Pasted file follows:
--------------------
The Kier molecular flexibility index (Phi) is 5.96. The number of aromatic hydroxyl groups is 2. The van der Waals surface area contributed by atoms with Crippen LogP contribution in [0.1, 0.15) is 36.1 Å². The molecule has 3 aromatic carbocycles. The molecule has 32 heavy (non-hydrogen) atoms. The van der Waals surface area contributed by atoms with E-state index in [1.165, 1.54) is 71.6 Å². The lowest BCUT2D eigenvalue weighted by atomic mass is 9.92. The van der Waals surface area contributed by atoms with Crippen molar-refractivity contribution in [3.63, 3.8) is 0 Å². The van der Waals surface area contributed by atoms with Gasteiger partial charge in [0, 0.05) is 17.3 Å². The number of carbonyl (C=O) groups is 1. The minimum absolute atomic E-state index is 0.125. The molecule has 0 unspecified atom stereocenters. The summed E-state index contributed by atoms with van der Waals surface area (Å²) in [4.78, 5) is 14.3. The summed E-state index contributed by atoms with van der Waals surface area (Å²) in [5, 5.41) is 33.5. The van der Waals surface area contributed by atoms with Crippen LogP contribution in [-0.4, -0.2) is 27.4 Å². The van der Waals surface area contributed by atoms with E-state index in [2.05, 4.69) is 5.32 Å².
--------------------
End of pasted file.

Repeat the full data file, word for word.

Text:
The Kier molecular flexibility index (Phi) is 5.96. The number of aromatic hydroxyl groups is 2. The van der Waals surface area contributed by atoms with Crippen LogP contribution in [0.1, 0.15) is 36.1 Å². The molecule has 3 aromatic carbocycles. The molecule has 32 heavy (non-hydrogen) atoms. The van der Waals surface area contributed by atoms with E-state index in [1.165, 1.54) is 71.6 Å². The lowest BCUT2D eigenvalue weighted by atomic mass is 9.92. The van der Waals surface area contributed by atoms with Crippen molar-refractivity contribution in [3.63, 3.8) is 0 Å². The van der Waals surface area contributed by atoms with Gasteiger partial charge in [0, 0.05) is 17.3 Å². The number of carbonyl (C=O) groups is 1. The minimum absolute atomic E-state index is 0.125. The molecule has 0 unspecified atom stereocenters. The summed E-state index contributed by atoms with van der Waals surface area (Å²) in [4.78, 5) is 14.3. The summed E-state index contributed by atoms with van der Waals surface area (Å²) in [5, 5.41) is 33.5. The van der Waals surface area contributed by atoms with Crippen LogP contribution in [-0.4, -0.2) is 27.4 Å². The van der Waals surface area contributed by atoms with E-state index in [2.05, 4.69) is 5.32 Å².